Wulf Moon's SUPER SECRET #44: A Rose by Any Other Name Is Not Just as Sweet
Copyright 2020 by Wulf Moon. All Rights Reserved.
Shakespeare had it wrong. Oh, his metaphor was brilliant. It didn't matter what hated clan or house she came from; Juliet would be the same charming girl Romeo had fallen in love with no matter what tag she used in her gaming guild. But what if Shakespeare had named her Drz'dddgvzbtk? Rashqhashjzkna-ha-ha-ha? Billie Bobbess? Her fame in literature would be diminished because household names need to roll off the tongue. They need to match the character they represent, and people need to be able to speak them. Both in their minds, and from their lips. Fortunately, Shakespeare chose the perfect name for the only daughter of Lord Capulet, and the rest, as they say, is history.
Maybe you have a friend that can write as good as Shakespeare. Maybe she's even been published. Maybe her current story is truly brilliant. Maybe she asked you to read it and you love everything in it, save for this one thing ... she thought it would be sweet to give her major character an unpronounceable name.
I get it. We're writers. We make—erm—stuff up. We invent worlds, we create beasts, and yes, from the dust of earth we fashion a body and blow into it the breath of life and bring forth the living soul. We are miracle makers. And then we take our miracle and name it Solazy'me'ear't'w'rkd. The reader opens your story, sees your dashing heroine swinging from a rope off the yardarm, brandishing her cutlass, crying out to her bloodthirsty pirates, "Chicken dinner with glazed carrots and creme brulee for dessert to the man that takes their captain alive!" And then, the shocker. This greatest line in the history of literature gets destroyed by Solazy'me'ear't'w'rkd said.
<insert scratching vinyl record sound here>
Full stop! The reader backs up. You see their lips move, sounding it out. They put their lips back in drive and try to move forward. They slide into the ditch again. They put their mind into four-wheel drive and back up and take another run at it. Still unnavigable. Do they proceed? The dashing heroine did appear to be able to cook a mean chicken dinner, and your reader does love creme brulee when the top gets that hard caramelization and they get to break it with their spoon and dig into all that creamy vanilla goodness. So they assign her the name Solazy and try not to get stuck in the rut every time they see her referred to in the rest of the story.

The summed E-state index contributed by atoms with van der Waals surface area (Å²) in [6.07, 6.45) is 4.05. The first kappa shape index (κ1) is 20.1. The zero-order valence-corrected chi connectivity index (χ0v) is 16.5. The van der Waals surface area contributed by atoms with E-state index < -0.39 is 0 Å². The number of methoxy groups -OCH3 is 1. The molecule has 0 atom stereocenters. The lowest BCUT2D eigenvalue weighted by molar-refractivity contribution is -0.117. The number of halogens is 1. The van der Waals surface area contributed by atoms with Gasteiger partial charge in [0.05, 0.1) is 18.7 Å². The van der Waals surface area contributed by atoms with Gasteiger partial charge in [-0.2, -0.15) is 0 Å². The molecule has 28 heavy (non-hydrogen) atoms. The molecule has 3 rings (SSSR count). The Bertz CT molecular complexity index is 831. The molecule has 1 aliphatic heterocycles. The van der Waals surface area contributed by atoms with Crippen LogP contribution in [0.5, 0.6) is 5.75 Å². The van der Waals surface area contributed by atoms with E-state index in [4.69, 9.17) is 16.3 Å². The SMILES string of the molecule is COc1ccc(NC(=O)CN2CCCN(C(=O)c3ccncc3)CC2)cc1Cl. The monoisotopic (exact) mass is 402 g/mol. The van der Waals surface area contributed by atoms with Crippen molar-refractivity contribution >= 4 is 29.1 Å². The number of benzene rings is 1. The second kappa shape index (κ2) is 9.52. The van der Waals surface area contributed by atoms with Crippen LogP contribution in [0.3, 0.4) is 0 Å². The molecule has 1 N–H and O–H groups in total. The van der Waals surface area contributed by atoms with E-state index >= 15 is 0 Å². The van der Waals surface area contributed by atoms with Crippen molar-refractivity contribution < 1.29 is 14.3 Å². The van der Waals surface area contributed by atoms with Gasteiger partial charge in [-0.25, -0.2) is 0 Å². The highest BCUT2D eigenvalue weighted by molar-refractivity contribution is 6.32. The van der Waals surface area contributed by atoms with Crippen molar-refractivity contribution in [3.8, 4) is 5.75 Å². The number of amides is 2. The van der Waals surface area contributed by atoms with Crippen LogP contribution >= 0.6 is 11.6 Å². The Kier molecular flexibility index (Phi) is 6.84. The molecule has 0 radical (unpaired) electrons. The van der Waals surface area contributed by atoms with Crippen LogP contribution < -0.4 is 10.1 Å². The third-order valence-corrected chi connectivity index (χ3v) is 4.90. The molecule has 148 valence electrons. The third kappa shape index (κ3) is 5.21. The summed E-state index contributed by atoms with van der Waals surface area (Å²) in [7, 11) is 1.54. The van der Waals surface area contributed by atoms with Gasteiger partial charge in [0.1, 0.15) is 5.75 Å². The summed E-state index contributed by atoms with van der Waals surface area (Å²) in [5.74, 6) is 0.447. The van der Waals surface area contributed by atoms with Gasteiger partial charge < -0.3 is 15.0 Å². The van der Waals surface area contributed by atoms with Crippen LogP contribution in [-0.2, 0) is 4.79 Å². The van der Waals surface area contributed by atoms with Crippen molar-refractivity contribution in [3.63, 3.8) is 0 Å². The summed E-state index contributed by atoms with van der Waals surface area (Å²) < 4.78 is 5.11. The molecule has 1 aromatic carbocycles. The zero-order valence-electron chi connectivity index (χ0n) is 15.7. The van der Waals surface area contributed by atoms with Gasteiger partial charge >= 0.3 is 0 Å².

Alas, in the next paragraph, they discover the heroine's ship is named Me'uthr'pi-rat-ship'eeza'mer'saydeez,
and the reader throws the book against the wall, forever robbed of their creme brulee reward they so eagerly anticipated.Why is it some aspiring writers (and a few famous ones) think unpronounceable words are so cool?
I haven't a clue. Even if they provide a secret decoder ring at the back of the book with all the pronunciations to their unintelligible words, I'm not buying. Readers need characters and places with names they can easily hang a hat on. They like complex plots with surprise twists. They DO NOT like convoluted tongue twisters that their minds and lips can't sound out.
Here's why. Names have meaning. Names have power. Look up names in baby naming lists and you will see symbolism and history in every name. How about Michael? A household name. It comes from the Hebrew name Mikha'el,
and it's actually a given name associated with the challenge "Who is like God?"
It is also the name of the chief of the angelic armies, Michael the Archangel. We associate the name, even subconsciously, with righteous power.